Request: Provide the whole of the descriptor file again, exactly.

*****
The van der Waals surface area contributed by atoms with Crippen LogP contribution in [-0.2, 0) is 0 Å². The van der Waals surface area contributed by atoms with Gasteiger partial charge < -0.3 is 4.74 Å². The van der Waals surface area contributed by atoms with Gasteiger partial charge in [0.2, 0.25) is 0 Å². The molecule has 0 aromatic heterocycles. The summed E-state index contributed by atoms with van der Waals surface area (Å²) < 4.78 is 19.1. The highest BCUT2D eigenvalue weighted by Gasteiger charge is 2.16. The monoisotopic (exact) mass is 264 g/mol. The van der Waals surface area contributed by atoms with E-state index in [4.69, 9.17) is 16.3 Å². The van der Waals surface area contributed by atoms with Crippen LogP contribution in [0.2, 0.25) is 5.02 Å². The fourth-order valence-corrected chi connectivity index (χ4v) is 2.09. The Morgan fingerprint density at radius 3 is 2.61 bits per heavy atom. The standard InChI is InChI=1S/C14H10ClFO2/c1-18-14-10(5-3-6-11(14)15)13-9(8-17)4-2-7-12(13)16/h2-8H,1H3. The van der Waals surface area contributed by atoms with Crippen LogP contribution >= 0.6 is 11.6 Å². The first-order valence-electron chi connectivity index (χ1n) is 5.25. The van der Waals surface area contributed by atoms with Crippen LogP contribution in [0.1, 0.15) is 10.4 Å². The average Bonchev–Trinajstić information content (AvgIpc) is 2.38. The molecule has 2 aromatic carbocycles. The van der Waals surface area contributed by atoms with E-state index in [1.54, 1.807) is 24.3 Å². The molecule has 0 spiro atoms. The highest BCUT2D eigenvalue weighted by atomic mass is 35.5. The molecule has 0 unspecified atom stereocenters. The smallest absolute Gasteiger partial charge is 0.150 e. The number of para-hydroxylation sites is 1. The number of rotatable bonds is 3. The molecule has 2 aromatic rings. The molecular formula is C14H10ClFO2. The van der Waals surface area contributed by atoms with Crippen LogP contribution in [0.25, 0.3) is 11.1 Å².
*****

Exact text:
The van der Waals surface area contributed by atoms with Crippen LogP contribution in [-0.2, 0) is 0 Å². The van der Waals surface area contributed by atoms with Gasteiger partial charge < -0.3 is 4.74 Å². The van der Waals surface area contributed by atoms with Gasteiger partial charge in [0.2, 0.25) is 0 Å². The molecule has 0 aromatic heterocycles. The summed E-state index contributed by atoms with van der Waals surface area (Å²) < 4.78 is 19.1. The highest BCUT2D eigenvalue weighted by Gasteiger charge is 2.16. The monoisotopic (exact) mass is 264 g/mol. The van der Waals surface area contributed by atoms with E-state index in [4.69, 9.17) is 16.3 Å². The van der Waals surface area contributed by atoms with Crippen LogP contribution in [0.2, 0.25) is 5.02 Å². The fourth-order valence-corrected chi connectivity index (χ4v) is 2.09. The Morgan fingerprint density at radius 3 is 2.61 bits per heavy atom. The standard InChI is InChI=1S/C14H10ClFO2/c1-18-14-10(5-3-6-11(14)15)13-9(8-17)4-2-7-12(13)16/h2-8H,1H3. The van der Waals surface area contributed by atoms with Crippen LogP contribution >= 0.6 is 11.6 Å². The first-order valence-electron chi connectivity index (χ1n) is 5.25. The van der Waals surface area contributed by atoms with Crippen LogP contribution in [0.1, 0.15) is 10.4 Å². The average Bonchev–Trinajstić information content (AvgIpc) is 2.38. The molecule has 2 aromatic carbocycles. The van der Waals surface area contributed by atoms with E-state index in [1.54, 1.807) is 24.3 Å². The molecule has 0 spiro atoms. The highest BCUT2D eigenvalue weighted by atomic mass is 35.5. The molecule has 0 unspecified atom stereocenters. The smallest absolute Gasteiger partial charge is 0.150 e. The number of para-hydroxylation sites is 1. The number of rotatable bonds is 3. The molecule has 2 aromatic rings. The molecular formula is C14H10ClFO2. The van der Waals surface area contributed by atoms with Crippen LogP contribution in [0.25, 0.3) is 11.1 Å².